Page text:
What class size do teachers prefer
Educational studies : The teacher-student ratio as a success factor
A more than ten-year-old study on the question of what makes a good teacher has returned to the public debate with the publication of new findings. One of the people who ensures that Jürgen Baumert's COACTIV study is discussed again is educational researcher Olaf Köller at the Leibniz Institute for Science and Mathematics Education (IPN) at the University of Kiel. For years, Köller is convinced, a very important finding from the study was neglected: It is about the effect that the enthusiasm and motivation of the teacher can develop on the learning success of the students.
The COACTIV study, which was carried out under the direction of the Max Planck Institute for Human Development in 2003 and 2004, examined the influence of various teacher characteristics on student performance in mathematics. The school performance of the pupils who took part in the PISA survey in 2003 and who were tested a second time in 2004 were also used for this purpose.
When the first results of the study were published two years later, they caused quite a stir - but from a different perspective than today. At that time, the focus was on the knowledge that a high level of didactic and technical knowledge of the teacher significantly increases the learning success of the young people. After the poor performance of the ninth graders in the tests, the PISA accompanying study resulted in the importance of specialist knowledge being emphasized in teacher training and strengthened in some locations.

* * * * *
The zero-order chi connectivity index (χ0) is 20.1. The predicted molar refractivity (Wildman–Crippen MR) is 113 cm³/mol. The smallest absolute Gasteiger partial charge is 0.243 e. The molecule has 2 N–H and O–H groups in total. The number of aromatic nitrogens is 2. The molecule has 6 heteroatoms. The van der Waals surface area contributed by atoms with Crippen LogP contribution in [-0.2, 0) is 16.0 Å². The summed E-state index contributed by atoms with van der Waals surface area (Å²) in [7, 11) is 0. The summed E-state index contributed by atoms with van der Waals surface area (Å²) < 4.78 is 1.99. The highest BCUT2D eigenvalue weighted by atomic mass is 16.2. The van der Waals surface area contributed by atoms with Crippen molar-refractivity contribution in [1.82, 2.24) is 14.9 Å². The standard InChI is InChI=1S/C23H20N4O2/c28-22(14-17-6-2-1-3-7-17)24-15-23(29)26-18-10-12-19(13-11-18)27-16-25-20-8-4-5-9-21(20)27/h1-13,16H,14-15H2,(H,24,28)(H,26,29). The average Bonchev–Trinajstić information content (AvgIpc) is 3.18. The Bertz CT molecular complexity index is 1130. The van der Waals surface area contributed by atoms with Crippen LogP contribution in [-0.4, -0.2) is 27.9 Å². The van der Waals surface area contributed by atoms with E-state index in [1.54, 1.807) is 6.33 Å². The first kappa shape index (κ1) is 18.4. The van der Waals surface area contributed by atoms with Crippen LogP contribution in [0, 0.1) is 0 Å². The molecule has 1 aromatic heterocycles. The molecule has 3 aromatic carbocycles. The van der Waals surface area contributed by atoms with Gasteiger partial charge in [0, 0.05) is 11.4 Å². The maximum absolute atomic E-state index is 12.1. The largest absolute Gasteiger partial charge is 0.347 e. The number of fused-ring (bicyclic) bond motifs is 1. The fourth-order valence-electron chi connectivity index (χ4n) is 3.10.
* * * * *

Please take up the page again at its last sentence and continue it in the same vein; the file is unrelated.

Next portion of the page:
The teacher's enthusiasm for teaching increases the children's motivation
"That was a very shortened reception of the study," says Köller today. Subsequent analyzes of the COACTIV study, which were carried out by Baumert's working group, would have shown that, in addition to professional knowledge, enthusiasm for teaching and the subject taught have a decisive impact on learning success. They are just as much a part of the professionalism of a good teacher as technical and didactic knowledge. "If a teacher is highly motivated and worries about the learning progress of the students, then the motivation of the children and thus the performance increases", says Köller, explaining the connection proven in the COACTIV study.
The fact that this point is only now coming more into focus in the study is also due to the fact that various international studies have now examined and proven a similar connection. One of the best-known studies is the meta-meta-study "Visible Learning" by the New Zealand scientist John Hattie, which caused a bang worldwide with its publication in 2008 and, at the latest with the German translation in 2013, is also being lively discussed in this country. Hattie evaluated 800 variables in 700 meta-studies to show which teaching characteristics have the greatest effects on learning success. The result: school structures, class size or certain didactic methods only have a minor impact on the performance of the students. In contrast, individual feedback (effect size 0.73) and a trusting relationship between teacher and student (0.72) are at the top of the list of the most important success factors for good teaching.
Conversely, motivated children have a positive effect on the well-being of the teacher
In the meantime, there are further studies that take a closer look at the long-neglected teacher-student relationship. As one of the most recent, educational researcher Köller cites the so-called Aldrup study from 2018. The team of authors includes Karen Aldrup and Uta Klusmann from the IPN. What is special: In contrast to the previous studies, the focus was not on the effect of relationships on learning success. Rather, it examined how a good relationship between teachers and students conversely affects the well-being and motivation of the teachers themselves. “If the children are unmotivated and undisciplined, it increases the teacher’s emotional exhaustion. That shows how important a good relationship is for both sides, ”said Köller, summarizing an essential result of the study.
In view of the numerous empirical findings on the importance of pedagogical relationships, it is time to give this aspect more importance in teacher training, says Köller.
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